California Surfing Sucks
I'm not a fan of California surfing. Sure, the waves are better and definitely more consistent than here on the east coast... but is the actual surfing experience better? Without hesitation, I say no. Even in the face of dinky summer surfing conditions on the east coast, I still pass on surfing in California. It's really not what it's cracked up to be.
I guess I'm mostly speaking about Southern California, Los Angeles to San Diego. This is one of the most densely packed surfing regions on the planet. Any time of day, any type of wave conditions, it's crowded. I can get to a spot at 5am and I'm still shoulder-to-shoulder with dudes from all walks of life. Unfortunately, there's an alpha male type that runs through the lineup. The guys who take more than they should, just because they can. The guys who just won't stop competing, jockeying, and positioning. How is this relaxing? It's not. I really think California surfers spend too much time showing off and not enough time enjoying the moment. The general attitude is selfish and tribal. I see more surf bullies in one session at a top spot in California than an entire year of surfing in New England.
Recently I was in San Diego for a week on work-related business. Of course I brought a couple of boards, and I even got a little lucky with some decent sized southern-hemisphere swell greeting me on my arrival. I tried to be optimistic about catching a few waves amongst the crowds and I was able to squeeze in three sessions between work obligations and the waves going flat. I logged nearly six hours of surf time to catch thirteen waves. Out of those thirteen, four of them were satisfying without getting dropped in on, yelled at or just blatantly cut off.
During this trip to Southern California I surfed Oceanside Harbor, Upper Trestles and Ponto. I was working out of Carlsbad so I stayed to the north of San Diego. I posted my stats from the Upper Trestles session. I'd say that was the only session even worth mentioning. The 88-yard wave was pretty fun, but I had to zigzag through a constant soup of dudes. My final wave was a bomb and I took it all the way inside. One guy dropped in on the shoulder but I stepped on the gas and he made a wise decision to get out of my way and pull out. I'd had enough of these guys.
I decided to end my session on that 107-yard race track. Any wave where I go more than 100 yards, I call it a touchdown. Since it took an entire hour to score a touchdown, I figured my chances were low for catching another one that good. And it didn't take an hour to catch that wave because the waves were bad, in fact the waves were pumping. These same conditions at my local break in Newport or Horseneck, I'd have caught at least twenty waves in a session. It's just pure aggravation. I only caught two decent waves in an hour session. I spent most of my time paddling around simply trying not to bump or float into somebody.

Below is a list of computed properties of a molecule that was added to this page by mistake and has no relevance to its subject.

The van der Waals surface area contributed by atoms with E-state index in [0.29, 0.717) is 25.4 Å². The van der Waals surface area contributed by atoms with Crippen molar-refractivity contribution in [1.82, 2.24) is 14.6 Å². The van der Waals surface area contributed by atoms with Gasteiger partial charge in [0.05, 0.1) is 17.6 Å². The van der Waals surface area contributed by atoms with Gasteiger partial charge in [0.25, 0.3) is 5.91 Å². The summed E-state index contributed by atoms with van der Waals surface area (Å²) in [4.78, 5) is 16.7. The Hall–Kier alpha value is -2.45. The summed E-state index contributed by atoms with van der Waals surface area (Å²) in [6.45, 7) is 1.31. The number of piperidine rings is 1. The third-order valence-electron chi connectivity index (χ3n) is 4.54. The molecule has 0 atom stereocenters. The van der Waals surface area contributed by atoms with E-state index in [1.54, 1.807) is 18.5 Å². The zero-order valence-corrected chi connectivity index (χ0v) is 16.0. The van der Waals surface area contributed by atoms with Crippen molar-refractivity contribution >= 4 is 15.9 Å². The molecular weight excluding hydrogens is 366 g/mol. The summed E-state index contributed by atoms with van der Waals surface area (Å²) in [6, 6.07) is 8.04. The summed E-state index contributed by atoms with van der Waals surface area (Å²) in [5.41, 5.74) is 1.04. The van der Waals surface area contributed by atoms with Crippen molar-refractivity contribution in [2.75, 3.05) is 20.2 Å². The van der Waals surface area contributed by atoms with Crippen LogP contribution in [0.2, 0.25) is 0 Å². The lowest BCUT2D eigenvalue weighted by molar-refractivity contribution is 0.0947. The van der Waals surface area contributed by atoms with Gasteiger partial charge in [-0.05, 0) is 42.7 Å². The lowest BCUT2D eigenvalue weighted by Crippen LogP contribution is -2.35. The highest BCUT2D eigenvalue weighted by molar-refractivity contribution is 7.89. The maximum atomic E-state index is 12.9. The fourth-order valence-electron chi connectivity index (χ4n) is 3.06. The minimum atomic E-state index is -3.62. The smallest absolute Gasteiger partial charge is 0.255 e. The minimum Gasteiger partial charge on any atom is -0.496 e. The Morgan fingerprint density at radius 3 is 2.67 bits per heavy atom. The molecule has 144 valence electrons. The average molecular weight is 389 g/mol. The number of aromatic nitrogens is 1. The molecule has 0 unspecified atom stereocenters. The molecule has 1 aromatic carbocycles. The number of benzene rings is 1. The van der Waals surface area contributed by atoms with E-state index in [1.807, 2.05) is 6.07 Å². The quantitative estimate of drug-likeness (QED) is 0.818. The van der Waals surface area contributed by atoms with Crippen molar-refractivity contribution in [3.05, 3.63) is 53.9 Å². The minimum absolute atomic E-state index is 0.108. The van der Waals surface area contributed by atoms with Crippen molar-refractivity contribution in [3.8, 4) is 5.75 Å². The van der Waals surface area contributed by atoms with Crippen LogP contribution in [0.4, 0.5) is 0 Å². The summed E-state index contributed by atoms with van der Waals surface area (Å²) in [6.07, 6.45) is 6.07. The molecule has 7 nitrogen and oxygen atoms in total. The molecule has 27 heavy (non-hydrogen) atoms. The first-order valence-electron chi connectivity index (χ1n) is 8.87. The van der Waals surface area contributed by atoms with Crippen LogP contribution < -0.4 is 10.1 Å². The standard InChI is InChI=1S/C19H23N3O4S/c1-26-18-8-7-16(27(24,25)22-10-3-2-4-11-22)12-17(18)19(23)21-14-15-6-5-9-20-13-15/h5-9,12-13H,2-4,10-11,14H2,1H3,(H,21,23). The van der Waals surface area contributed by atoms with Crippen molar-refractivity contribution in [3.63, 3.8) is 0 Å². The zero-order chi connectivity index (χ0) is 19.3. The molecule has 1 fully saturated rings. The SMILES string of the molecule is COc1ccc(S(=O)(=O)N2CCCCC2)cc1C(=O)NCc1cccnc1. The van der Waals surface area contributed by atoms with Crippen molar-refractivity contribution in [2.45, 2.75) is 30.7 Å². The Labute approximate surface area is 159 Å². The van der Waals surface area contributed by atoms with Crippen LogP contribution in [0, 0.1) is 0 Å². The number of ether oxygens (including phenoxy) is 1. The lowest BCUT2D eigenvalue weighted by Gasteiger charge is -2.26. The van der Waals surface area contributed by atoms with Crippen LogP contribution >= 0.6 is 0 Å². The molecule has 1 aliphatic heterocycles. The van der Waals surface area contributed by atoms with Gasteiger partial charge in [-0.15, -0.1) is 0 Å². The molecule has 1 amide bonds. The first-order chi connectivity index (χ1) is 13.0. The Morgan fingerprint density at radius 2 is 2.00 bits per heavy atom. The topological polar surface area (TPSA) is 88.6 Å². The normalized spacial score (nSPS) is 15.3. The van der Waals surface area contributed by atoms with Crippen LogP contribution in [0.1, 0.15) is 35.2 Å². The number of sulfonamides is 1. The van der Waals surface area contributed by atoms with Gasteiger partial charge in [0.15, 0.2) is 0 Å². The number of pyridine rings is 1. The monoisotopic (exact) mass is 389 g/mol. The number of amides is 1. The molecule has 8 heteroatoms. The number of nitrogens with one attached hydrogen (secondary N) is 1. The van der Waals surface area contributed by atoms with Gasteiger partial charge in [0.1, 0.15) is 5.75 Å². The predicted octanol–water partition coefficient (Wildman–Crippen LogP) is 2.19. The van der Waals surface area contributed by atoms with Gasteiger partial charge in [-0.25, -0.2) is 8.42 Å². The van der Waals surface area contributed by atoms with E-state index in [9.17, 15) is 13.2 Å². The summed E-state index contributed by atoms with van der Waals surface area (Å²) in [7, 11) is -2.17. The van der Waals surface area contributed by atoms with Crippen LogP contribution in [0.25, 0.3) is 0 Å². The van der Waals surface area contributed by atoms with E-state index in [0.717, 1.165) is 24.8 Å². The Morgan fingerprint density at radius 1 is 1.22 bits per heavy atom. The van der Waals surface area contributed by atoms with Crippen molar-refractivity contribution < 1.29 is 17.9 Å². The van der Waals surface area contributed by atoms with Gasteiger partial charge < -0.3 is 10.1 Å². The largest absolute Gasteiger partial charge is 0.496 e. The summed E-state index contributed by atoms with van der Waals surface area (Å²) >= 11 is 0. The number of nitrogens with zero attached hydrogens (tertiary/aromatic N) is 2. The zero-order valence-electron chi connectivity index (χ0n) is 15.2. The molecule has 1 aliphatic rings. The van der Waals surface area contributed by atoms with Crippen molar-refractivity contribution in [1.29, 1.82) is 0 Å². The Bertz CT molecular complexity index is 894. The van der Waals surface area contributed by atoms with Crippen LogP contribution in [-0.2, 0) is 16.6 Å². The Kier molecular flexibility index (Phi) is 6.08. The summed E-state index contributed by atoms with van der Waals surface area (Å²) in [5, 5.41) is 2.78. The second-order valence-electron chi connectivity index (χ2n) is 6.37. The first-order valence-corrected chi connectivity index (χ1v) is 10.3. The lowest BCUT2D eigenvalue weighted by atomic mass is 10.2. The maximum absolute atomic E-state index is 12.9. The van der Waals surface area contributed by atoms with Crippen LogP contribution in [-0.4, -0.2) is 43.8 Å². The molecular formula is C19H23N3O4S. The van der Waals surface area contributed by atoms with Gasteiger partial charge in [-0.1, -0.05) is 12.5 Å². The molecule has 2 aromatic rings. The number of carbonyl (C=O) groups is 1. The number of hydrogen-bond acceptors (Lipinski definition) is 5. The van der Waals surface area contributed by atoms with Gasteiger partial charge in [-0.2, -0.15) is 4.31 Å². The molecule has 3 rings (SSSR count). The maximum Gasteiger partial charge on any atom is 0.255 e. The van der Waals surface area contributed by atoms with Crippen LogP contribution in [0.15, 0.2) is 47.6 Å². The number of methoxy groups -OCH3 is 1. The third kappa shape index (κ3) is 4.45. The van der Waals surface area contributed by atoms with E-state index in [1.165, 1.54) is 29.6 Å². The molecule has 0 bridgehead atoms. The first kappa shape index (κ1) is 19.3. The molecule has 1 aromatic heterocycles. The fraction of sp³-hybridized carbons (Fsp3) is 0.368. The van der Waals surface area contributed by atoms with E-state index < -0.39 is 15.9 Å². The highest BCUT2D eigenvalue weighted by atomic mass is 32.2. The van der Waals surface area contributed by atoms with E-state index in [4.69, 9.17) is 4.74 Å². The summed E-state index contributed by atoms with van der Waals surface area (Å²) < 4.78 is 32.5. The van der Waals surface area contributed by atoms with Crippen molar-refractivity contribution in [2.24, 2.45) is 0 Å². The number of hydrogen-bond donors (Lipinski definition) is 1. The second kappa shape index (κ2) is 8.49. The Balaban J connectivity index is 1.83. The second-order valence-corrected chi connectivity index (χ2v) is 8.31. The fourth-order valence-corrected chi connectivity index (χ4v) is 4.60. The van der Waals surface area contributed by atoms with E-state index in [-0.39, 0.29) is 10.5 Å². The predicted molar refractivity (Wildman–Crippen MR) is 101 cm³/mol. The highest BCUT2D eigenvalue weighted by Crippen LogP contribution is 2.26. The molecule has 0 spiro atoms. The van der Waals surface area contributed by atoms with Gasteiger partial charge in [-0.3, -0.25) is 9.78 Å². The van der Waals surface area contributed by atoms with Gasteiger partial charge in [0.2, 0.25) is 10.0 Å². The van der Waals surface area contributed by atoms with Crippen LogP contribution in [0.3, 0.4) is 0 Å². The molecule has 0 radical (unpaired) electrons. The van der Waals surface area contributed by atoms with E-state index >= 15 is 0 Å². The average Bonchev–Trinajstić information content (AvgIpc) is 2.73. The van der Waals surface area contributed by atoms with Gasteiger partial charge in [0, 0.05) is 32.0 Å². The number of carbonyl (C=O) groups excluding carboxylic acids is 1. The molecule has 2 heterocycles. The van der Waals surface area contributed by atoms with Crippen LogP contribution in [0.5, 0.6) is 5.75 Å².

Where I live you have to go through a lot to go surfing. It's a major commitment. The freezing cold temperatures, the wind, the inconsistent swell, the layers of rubber, the list is long. Compare that to a Southern California surfer. It's never colder than a 3 mil, nobody surfs when there's wind, and there's consistent swell year-round. It's easy access. California surfers are spoiled. And yet despite the spoils, they are the most selfish and act the most immature. You're basically surfing with a bunch of brats.
I guess you could say that this is just me being selfish about surfing and I don't want to share. I suppose I'm just like them in the way that I want to catch a lot of waves too. But I just won't do that at another surfer's expense AND I find it difficult to share with a bunch of show offs and brats. I'm 43 years old now, but there was a time when I was younger where I wanted people to see that turn or watch my surf video. But as I get on in years I just don't care about that stuff. I WANT to break your GoPro. But I won't because that maturity thing gets in the way. Maybe Californians should follow my lead... and grow up a little bit.
In the end, I surf for me. I don't care if you like me or if you like me surifng your break or not. I surf wherever I want, and I want to be in the moment. I can't enjoy myself if I feel like I'm out there competing to show off. Surfing mostly alone in New England, nobody sees my waves, and I'm totally fine with that. Rant over